THE GIN LOVERS #2 (Chapter 1)
Charlotte slammed the file cabinet drawer closed and turned around, her heart pounding.
"Is everything okay, Mrs. Delacorte?" said Rafferty, standing in the doorway.
Charlotte almost fainted with relief.
"It's just you," she breathed, standing up slowly.
"I don't mean to intrude, but I saw you come in here and thought you might need assistance."
Had he seen me enter the office? Had he noticed that I picked the lock?
"I don't need anything, Rafferty. Thank you, I'm--I'm fine." She couldn't get out of there fast enough, but the expression on Rafferty's face made her hesitate. "What is it?" she said.
"It's just--and I'm sorry if I'm talking out of turn--I don't think Mr. Delacorte likes anyone to be in this room."
Charlotte felt her pulse quicken, sensing she was about to hear something important but not necessarily something she wanted to know.
"And what gives you that idea?"
Rafferty hesitated. "Please tell me," she said, walking closer to him." His eyes were pale blue, and, she noticed for the first time, he was a striking man. She had never given a lot of thought to the people who worked in the house. The culture of servants was not one she had grown up in, and she dealt with it by keeping a respectful distance and not relying on them any more than was required of a woman in her social position.
"He told me that if he ever caught me in the office, I would be fired on the spot," Rafferty said.
"What?" Charlotte knew it wasn't appropriate for her to reveal that she was at odds with what William had told Rafferty, but she couldn't contain her surprise.
Rafferty shrugged. "It's not out of the ordinary. People need their privacy--especially where servants are concerned," he said.
"Okay, if you say so," Charlotte said. She imagined William walking in, catching them both in the office.
She started for the door.
"But he did make it clear he didn't want anyone in this room--including you," Rafferty added.
She turned back to face him. "How did he 'make it clear'?" she asked.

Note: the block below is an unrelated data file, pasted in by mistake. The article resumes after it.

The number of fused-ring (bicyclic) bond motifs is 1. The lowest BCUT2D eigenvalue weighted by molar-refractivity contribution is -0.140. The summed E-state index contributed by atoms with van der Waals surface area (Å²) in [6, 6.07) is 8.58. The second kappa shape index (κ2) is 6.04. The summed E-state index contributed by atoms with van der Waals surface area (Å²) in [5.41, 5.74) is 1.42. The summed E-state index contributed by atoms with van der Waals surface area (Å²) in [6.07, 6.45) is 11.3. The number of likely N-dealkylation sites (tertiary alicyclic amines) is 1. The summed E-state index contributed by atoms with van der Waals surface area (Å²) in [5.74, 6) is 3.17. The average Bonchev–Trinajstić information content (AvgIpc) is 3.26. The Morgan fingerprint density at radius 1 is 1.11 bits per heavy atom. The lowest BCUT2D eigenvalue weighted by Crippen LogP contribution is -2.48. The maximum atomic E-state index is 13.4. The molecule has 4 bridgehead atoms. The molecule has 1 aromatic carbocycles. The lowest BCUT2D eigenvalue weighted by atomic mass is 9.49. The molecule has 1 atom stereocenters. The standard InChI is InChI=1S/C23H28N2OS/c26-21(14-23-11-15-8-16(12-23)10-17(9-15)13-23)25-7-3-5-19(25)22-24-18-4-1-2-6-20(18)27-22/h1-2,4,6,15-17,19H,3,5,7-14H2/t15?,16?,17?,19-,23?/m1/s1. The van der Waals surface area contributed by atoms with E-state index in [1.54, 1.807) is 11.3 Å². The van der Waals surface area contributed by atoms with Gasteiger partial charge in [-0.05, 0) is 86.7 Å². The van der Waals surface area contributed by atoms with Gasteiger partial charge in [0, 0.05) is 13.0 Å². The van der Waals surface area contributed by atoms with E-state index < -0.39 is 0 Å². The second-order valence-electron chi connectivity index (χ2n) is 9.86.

"He told me to tell him if the room was breached."
She stared at him, momentarily speechless. "And will you?" she finally said.
Those pale blue eyes met hers and held them.
"I didn't see anything to tell, madame."
Boom Boom could smell the money.
Thursday night at the Vesper Club, and it felt like Christmas and New Year's rolled into one. Some nights were like that: the booze was flowing, the women were dancing, and the men were tossing around dollar bills like confetti.
Still, she couldn't relax. She was never more than a few paces from the bar, and she could barely keep her eyes off the entrance. Of course, no one was sharp enough to recognize a Prohibition agent when he walked in the door, but she hoped her instincts would at least give her a few seconds to react before a raid.
Two women sauntered in, their curvy figures a striking departure from the flat-chested, boyish look all the fashionable gals were going for. No, none of that for these two: Their breasts were front and center, brimming over the tops of their low-cut, sequined dresses. But their hair was stylishly short, shiny and dark and skimming their jaws in perfect, identical bobs. Boom Boom rarely forgot a face, and she'd never have forgotten those tits: these women were new to the Vesper.
Boom Boom watched the women take in the room, and when they homed in on the table of men ordering tray after tray of cocktails, her antennae went up.
"I need more Luckies."
She was distracted by the whine of one of her cocktail waitresses. Boom Boom used to give the girls open access to the stash of cigarettes because they sold so fast during the night. But lately, the inventory didn't match up with the cash, and she had been forced to lock them up and dispense them on demand.